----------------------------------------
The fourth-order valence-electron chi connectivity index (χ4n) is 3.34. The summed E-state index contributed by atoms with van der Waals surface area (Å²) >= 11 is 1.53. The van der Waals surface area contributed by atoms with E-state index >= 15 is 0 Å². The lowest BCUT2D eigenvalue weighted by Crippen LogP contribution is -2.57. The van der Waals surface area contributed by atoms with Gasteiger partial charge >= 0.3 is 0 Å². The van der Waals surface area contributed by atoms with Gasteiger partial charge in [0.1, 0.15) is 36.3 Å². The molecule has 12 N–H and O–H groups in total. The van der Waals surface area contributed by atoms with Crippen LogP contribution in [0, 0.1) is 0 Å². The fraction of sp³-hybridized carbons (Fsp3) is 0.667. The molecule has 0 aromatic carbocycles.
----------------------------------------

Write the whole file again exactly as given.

The fourth-order valence-electron chi connectivity index (χ4n) is 3.34. The summed E-state index contributed by atoms with van der Waals surface area (Å²) >= 11 is 1.53. The van der Waals surface area contributed by atoms with E-state index >= 15 is 0 Å². The lowest BCUT2D eigenvalue weighted by Crippen LogP contribution is -2.57. The van der Waals surface area contributed by atoms with Gasteiger partial charge >= 0.3 is 0 Å². The van der Waals surface area contributed by atoms with Gasteiger partial charge in [0.1, 0.15) is 36.3 Å². The molecule has 12 N–H and O–H groups in total. The van der Waals surface area contributed by atoms with Crippen LogP contribution in [0, 0.1) is 0 Å². The fraction of sp³-hybridized carbons (Fsp3) is 0.667. The molecule has 0 aromatic carbocycles.